Certainly, I have now to learn the superoir force of moral causes in the production of great events. Of their efficacy, the revolution has afforded the most astonishing proofs ; and I have not been sparing in the use of them myself. I am aware that peace will afford abundant occasion of employing them against England. But, alas ! their operation is slow, and I pant to avenge myself on those ferocious enemies, and to make them a terrible example to the rest of the world of the effects of my wrath.
Sire, if there were any other means of vanquishing this haughty nation, I should not oppose myself to that desire of glory by which your Majesty is no nobly fired. But in the present war England is invulnerable, and, as I have already suggested, an unsuccessful attack upon her might be attented with disagreeable results. Peace, however, will not be so tardy as your Majesty seems to suppose in achieving her ruin. Should it last but a year, its advantages will be altogether on the side of France, as it will enable your Majesty again to carry on a naval war ; but with good management on our part, it may easily be prolonged until all things are ripe for action. It will be the policy of France to refrain from affording any pretext for renewing the war ; and this, when England shall have abandoned the Continent to its fate, will not be difficult. I twill be the policy of France, by professions of a desire to remain at amity with a generous and high-spirited nation, to lull those apprehensions which the increasing greatness of France may tend to excite, and to inspire confidence in your Majesty’s pacific intentions. That this may easily be done, the last peace afforded a striking proof, when, though France was rather unguarded in displaying her views, a few professions had a visible effect on the mind of Mr. Fox, who, as I have good reason to believe, was duped by them when he visited this capital to pay his respects to your Majesty. If this policy be pursued, I am confident that, at no very distant period, the thid Punic war will complete the destruction of the modern Carthage.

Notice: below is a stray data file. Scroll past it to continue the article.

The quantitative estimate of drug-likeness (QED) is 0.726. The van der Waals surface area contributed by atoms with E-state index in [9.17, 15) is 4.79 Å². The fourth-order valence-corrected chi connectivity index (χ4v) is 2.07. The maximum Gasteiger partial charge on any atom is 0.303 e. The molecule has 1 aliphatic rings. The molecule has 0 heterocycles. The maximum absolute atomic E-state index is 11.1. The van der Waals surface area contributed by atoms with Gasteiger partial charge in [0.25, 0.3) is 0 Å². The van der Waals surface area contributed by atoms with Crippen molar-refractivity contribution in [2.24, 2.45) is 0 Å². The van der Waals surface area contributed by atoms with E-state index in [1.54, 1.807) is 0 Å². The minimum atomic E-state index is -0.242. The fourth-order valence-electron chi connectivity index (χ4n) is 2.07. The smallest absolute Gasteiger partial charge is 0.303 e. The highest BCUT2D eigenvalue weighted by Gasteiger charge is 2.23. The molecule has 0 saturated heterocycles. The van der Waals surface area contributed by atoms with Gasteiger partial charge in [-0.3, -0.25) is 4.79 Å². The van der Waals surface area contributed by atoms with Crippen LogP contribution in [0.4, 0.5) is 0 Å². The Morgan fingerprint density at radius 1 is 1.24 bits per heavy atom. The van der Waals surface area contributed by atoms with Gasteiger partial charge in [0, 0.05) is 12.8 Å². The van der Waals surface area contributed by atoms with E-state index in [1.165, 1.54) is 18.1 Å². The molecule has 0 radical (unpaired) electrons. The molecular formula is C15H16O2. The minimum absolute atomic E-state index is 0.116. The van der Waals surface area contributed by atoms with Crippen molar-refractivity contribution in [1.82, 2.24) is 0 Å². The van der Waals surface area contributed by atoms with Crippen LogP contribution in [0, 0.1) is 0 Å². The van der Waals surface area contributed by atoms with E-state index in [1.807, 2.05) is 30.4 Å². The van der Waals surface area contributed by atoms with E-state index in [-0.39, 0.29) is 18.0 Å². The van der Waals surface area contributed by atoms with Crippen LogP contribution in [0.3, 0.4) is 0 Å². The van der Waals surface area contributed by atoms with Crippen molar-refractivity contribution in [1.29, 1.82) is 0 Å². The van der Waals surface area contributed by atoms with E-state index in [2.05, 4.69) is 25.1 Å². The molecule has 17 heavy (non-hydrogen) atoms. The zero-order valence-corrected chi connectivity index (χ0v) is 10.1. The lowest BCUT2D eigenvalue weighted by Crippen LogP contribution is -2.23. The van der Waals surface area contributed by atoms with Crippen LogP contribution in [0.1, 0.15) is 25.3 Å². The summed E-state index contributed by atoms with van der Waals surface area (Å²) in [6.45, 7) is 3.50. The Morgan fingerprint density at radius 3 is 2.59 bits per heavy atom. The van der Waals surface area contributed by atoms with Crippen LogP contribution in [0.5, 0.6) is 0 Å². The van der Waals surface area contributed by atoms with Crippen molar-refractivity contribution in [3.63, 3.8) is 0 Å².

But what say you as to terms ?
Such is, I believe, the eagerness of the prevaling party in the British Cabinet to negociate, that peace, I doubt not, may be procured on terms which your Majesty would not disapprouve ; especially if England can be separated from Russia in the negociation, which is not improbable, as the new British Cabinet are known to have disgusted the Emperor Alexander, and to have slighted the Russian alliance. Mr. Fox has pledged his Sovereign not to give up Hanover, and the stress which he has laid upon this point will afford France great advantages in the negociation. But immediatly upon a rupture Hanover mau ber e-occupied. Your Majesty will regain the French colonies, which it is impossible to retake ; and should England insist upon Malta and the Cape, it should be remembered that these settlements cannot be wrested from her. Malta to ois much diminished in importance (for reasons which I need not state) by the possession of Dalmatia. For Sicily I should advise your Majesty most strenuously to contend – but rather than lose the opportunity of concluding a treaty, while the present Ministry are in power, I think even Sicily should be given up – for the present. But all these considerations are of a little moment in comparison with the great object of a peace – the acquiescence of England in the changes which have taken place in Europe. By recognising those changes England will, in effect, abandon the Continent to its fate, and your Majesty may then proceed, without fear of interruption, to complete its organization – cetera desunt.
J. Hatchard, Bookseller to her Majesty
N° 190, opposite Albany House, Piccadilly